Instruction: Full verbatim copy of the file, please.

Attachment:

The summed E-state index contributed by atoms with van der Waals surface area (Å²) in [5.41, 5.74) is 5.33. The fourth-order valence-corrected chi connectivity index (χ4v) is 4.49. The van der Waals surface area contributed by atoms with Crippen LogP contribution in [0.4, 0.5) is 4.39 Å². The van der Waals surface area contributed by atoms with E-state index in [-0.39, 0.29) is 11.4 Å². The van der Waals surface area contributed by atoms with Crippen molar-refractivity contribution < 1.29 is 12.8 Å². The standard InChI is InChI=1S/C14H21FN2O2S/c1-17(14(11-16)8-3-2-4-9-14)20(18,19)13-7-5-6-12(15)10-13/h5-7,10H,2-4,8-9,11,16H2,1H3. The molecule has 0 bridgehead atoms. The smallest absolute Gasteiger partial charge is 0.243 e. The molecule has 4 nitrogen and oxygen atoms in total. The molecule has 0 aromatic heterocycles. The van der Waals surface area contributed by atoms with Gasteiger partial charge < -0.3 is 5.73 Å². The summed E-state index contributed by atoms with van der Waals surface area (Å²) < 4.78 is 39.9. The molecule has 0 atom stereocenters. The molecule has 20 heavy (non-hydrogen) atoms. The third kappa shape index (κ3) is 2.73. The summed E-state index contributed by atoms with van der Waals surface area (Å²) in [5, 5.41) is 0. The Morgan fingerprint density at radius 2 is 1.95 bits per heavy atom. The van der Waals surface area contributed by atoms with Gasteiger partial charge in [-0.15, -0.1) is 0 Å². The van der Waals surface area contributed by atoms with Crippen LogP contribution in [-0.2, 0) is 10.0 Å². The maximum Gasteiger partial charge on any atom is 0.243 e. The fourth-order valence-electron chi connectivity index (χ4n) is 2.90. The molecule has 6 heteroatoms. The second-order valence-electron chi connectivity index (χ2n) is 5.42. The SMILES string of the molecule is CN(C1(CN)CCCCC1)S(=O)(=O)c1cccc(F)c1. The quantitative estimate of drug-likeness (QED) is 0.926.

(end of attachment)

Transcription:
The summed E-state index contributed by atoms with van der Waals surface area (Å²) in [5.41, 5.74) is 5.33. The fourth-order valence-corrected chi connectivity index (χ4v) is 4.49. The van der Waals surface area contributed by atoms with Crippen LogP contribution in [0.4, 0.5) is 4.39 Å². The van der Waals surface area contributed by atoms with E-state index in [-0.39, 0.29) is 11.4 Å². The van der Waals surface area contributed by atoms with Crippen molar-refractivity contribution < 1.29 is 12.8 Å². The standard InChI is InChI=1S/C14H21FN2O2S/c1-17(14(11-16)8-3-2-4-9-14)20(18,19)13-7-5-6-12(15)10-13/h5-7,10H,2-4,8-9,11,16H2,1H3. The molecule has 0 bridgehead atoms. The smallest absolute Gasteiger partial charge is 0.243 e. The molecule has 4 nitrogen and oxygen atoms in total. The molecule has 0 aromatic heterocycles. The van der Waals surface area contributed by atoms with Gasteiger partial charge < -0.3 is 5.73 Å². The summed E-state index contributed by atoms with van der Waals surface area (Å²) < 4.78 is 39.9. The molecule has 0 atom stereocenters. The molecule has 20 heavy (non-hydrogen) atoms. The third kappa shape index (κ3) is 2.73. The summed E-state index contributed by atoms with van der Waals surface area (Å²) in [5, 5.41) is 0. The Morgan fingerprint density at radius 2 is 1.95 bits per heavy atom. The van der Waals surface area contributed by atoms with Gasteiger partial charge in [-0.15, -0.1) is 0 Å². The van der Waals surface area contributed by atoms with Crippen LogP contribution in [-0.2, 0) is 10.0 Å². The maximum Gasteiger partial charge on any atom is 0.243 e. The fourth-order valence-electron chi connectivity index (χ4n) is 2.90. The molecule has 6 heteroatoms. The second-order valence-electron chi connectivity index (χ2n) is 5.42. The SMILES string of the molecule is CN(C1(CN)CCCCC1)S(=O)(=O)c1cccc(F)c1. The quantitative estimate of drug-likeness (QED) is 0.926.